You remember growing up in the 90s (and probably before then) having “play cousins” and your mother’s best friend was automatically your aunt/uncle? Those non-biological folk were some times more kind than blood kin.
That’s not the kind of fake family I wanna focus on though. Last week I overheard an 8 year-old telling his mom about his niece. She stopped him mid-story and asked “What niece?” Then she ran through a list of names asking after each “Does ____ have a baby?” until ultimately she questioned “When you were born, did your father have any other kids that you know about?” To which he answered, in classic 8-year-old fashion, “I didn’t know ANYTHING when I was born.”
Although his response made me chuckle, I was slightly bothered by mom’s questioning. As I stated in ‘Ties that Bind’ I didn’t know my sister existed until I was 10, because Buddha didn’t know either. (Her mother confirmed that a couple Christmases ago) This little boy’s mother tried to end their conversation with “I hate when people do that! All this fake family stuff!” It didn’t seem to matter to him. I could see in his face he already accepted this baby as his niece and it didn’t matter how fake his mother felt they were.
“Why does Daddy keep doing this? Always confusing people!”
Another reason it bothered me is because, I’m kind of part of that “fake family” category. This past Christmas, Step Dad #1 invited me for Christmas Brunch at his mother’s house. Almost all of his kids were there and one of his cousins happened ask “Who is the oldest?” To which my eldest stepsister replied “WE ARE” the rest of us chuckled, but this cousin was perplexed and wasn’t ready to let go. We all giggled as she continuously shouted “You ain’t $#!+” and “You’re a fuck up! You just fucked up” in astonishment as Step Dad #1 claimed the three of us, his 25-year-old non-triplets without explanation.
I guess it stopped being funny, because the second eldest and middle 25-year-old said “Why does Daddy keep doing this? Always confusing people!”
Those words stuck around and stung me. It was as if I was watching this Christmas scene with the ghost of Christmas Present, because for a moment I was no longer mentally there.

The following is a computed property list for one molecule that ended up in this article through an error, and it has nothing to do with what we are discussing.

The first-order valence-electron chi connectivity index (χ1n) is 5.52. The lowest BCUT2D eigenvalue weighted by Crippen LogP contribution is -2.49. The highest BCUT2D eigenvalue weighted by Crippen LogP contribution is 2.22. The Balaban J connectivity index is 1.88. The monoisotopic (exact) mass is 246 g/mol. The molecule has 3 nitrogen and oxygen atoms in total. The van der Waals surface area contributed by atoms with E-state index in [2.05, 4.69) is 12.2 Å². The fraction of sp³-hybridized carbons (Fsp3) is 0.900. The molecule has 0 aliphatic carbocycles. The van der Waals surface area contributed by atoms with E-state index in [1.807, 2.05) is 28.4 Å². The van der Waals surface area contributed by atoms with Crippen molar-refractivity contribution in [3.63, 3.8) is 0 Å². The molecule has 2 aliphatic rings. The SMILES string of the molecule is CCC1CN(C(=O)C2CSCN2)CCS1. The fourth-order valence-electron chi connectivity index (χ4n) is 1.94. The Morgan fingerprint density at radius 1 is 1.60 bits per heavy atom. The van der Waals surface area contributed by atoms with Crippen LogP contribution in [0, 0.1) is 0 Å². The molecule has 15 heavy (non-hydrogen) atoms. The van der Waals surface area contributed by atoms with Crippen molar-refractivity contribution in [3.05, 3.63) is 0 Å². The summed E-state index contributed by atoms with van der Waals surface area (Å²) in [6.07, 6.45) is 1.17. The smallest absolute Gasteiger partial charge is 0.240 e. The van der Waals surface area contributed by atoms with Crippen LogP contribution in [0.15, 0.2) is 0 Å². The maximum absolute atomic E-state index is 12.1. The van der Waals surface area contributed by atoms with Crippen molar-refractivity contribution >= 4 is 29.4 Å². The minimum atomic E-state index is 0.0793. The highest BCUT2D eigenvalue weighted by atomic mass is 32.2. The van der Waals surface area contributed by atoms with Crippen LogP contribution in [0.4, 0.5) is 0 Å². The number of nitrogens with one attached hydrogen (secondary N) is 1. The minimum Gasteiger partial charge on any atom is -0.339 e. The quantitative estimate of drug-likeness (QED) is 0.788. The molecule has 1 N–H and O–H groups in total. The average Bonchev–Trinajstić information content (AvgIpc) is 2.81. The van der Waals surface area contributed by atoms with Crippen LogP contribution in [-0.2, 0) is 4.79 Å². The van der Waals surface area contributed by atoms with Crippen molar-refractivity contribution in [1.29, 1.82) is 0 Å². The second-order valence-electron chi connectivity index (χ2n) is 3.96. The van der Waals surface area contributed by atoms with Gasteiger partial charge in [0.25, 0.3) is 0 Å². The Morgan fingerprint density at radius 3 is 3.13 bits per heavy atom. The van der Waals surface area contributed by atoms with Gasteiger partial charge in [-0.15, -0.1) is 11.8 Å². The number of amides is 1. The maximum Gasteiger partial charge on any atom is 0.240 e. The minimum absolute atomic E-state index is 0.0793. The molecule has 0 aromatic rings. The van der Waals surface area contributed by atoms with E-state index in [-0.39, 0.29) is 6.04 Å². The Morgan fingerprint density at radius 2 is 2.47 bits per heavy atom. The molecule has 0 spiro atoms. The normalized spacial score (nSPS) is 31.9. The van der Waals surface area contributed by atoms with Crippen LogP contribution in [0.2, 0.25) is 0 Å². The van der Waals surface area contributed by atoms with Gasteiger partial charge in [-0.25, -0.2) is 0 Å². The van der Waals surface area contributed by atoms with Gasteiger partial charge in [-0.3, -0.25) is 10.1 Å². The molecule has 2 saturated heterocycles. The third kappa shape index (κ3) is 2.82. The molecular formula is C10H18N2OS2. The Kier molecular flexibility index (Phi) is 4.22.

This wasn’t the first time one of my stepsisters made me feel like an outsider.
About 4 years ago, my eldest stepsister was babysitting the middle 25-year-old’s son. He has autism and was about 2 ⅟2 at the time. I was feeding him rice from some Chinese food I had. So naturally a two-year-old is giving his undivided attention to the food. Annoyed and not yet aware of his autism, she took his lack of eye contact personally & said “She’s not your real aunt anyway!”
I’m no fool. I understand how biology works. It didn’t make it hurt any less.
Last week I wanted to blame my mother. Not just Buddha, or his siblings, but all of the mothers involved for not keeping me united with my biological siblings.
On Christmas, I wanted to be angry with my stepsister for thinking Step Dad #1 was “confusing people” by claiming me as his kid. He was around for my first days of school & Kindergarten graduation and when I first learned to read. He didn’t even know she existed until we were fourteen, or at least that’s what he claimed.
But it’s not my place to be angry with any of them. I consider my stepsisters to be my real family. I’m proud of their accomplishments and disappointed in their down falls.
I guess maybe they aren’t as accepting as that 8-year-old boy I overheard last week.